Rafa Benitez's grasp of the facts is admired at Anfield and mocked in Manchester. There are, however, some statistics that are guaranteed to gratify Sir Alex Ferguson more than the Liverpool manager. These, for instance: Manchester United have won 11 championships in the Premier League's 17-year existence and Liverpool none. United, who once trailed their rivals 18-7 in terms of titles, have drawn level in the table of all-time exploits; one more - which would be a fourth successive title, something Liverpool have never achieved - and Ferguson could content himself with the knowledge that an historic supremacy had been achieved.
Yet there are reasons to believe a 19-year wait for the elusive 19th title may be ended this season, and that Ferguson may be given a further target in that game of catch-up that is becoming a lifetime's work. It is a prediction that would be made rather more confidently were Xabi Alonso still at Anfield to orchestrate play, or if his replacement, Alberto Aquilani, were likely to figure in the first two months of the campaign.
But whereas United's most reliable and remarkable match-winner, Cristiano Ronaldo, has exchanged Manchester for Madrid, Liverpool possess a pair who should prove the envy of the rest of the league. The dynamic partnership of Steven Gerrard and Fernando Torres means they assume an immense importance. When Liverpool's No 8 and No 9 are in harness, defences can be stylishly scythed apart by a blend of pace and penetration, opponents brutalised by brilliance.
Among their teammates, the final weeks of last season also revealed a sense of adventure that was long disguised. Benitez's squad discovered a sense of purpose and unity that was lacking for too long. That may be mirrored off the field. Benitez, in his sixth season at the helm, has finally ousted the chief executive Rick Parry and gained control of transfer policy. While Alonso's exit is a seismic blow, he has signed two of the players - Aquilani, from AS Roma and Glen Johnson from Portsmouth - who were his first choice in their respective positions.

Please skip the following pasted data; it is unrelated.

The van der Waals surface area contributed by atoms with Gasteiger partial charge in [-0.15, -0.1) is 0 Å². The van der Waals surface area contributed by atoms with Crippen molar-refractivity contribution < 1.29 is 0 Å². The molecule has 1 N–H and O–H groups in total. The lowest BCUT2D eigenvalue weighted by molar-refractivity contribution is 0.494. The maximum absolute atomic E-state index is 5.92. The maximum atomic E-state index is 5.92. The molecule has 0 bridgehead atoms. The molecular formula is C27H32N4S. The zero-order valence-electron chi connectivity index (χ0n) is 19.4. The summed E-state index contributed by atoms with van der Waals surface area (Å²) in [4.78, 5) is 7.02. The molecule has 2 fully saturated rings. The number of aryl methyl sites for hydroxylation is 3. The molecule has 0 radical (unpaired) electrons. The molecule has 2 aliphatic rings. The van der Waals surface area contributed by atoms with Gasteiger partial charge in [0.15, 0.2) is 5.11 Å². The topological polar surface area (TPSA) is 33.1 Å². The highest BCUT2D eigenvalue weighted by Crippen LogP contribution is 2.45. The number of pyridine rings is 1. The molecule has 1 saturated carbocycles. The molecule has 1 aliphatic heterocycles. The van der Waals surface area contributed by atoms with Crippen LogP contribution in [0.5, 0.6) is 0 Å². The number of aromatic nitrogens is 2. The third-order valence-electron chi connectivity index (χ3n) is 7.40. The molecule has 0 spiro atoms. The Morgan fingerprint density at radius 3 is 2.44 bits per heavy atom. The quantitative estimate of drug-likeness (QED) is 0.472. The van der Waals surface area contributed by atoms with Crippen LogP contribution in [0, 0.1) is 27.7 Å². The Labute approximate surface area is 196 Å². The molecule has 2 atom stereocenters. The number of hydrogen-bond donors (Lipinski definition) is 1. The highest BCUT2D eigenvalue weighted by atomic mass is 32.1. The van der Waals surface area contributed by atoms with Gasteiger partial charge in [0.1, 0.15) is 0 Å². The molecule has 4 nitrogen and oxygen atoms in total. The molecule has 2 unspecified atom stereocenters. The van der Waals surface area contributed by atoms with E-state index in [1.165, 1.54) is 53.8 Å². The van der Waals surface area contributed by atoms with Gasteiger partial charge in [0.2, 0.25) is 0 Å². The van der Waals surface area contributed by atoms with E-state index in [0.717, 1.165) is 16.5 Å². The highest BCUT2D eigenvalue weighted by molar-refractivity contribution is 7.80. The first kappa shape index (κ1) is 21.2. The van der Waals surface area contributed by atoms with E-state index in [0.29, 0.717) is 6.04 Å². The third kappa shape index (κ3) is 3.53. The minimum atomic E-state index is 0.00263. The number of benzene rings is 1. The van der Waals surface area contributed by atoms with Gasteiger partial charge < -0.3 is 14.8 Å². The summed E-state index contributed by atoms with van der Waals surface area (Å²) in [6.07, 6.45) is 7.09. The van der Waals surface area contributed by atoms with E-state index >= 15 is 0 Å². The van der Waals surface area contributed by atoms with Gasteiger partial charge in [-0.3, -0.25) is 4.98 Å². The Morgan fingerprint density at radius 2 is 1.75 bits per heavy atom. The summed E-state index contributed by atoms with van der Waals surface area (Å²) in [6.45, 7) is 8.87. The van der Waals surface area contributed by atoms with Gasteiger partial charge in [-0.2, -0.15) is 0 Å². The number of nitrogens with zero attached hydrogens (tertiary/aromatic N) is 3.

Moreover, just as a first title in a quarter of century became a holy grail to Manchester United in 1993, it has attained a similar status at Anfield. For men of the resolve of Jamie Carragher and Gerrard, for a manager of the calibre and obsessiveness of Benitez, it is the one significant absence on their respective CVs. It is not a failsafe theory. Yes, the squad is still short of high-class alternatives to the first XI and yes, Gerrard and Torres are vital.
Yes, Liverpool need to convert draws into victories at home more often and yes, they may require Manchester United to slip back into the pack. But they are a team nearing their peak at a time when the spending of Real Madrid and Manchester City has added an element of uncertainty to the equation. After first Chelsea and then United's relentless domination, this year presents a rare window of opportunity.
Chelsea have assembled a squad of enviable power, but they have appointed, in Carlo Ancelotti, a manager who is untried in England. In any event, the suspicion is that the Champions League will prove his major priority. In contrast, everything else is a secondary consideration at Anfield. Manchester United may be in transition now, but Ferguson could spend the proceeds from Ronaldo's sale next summer.
The likelihood, too, is that Manchester City will be better placed to challenge in 12 months' time while a further year's experience should make Arsenal's youthful collective stronger in the 2010-11 season. For Liverpool, this is their best chance in two decades. For Benitez, it is now or never. @Email:firstname.lastname@example.org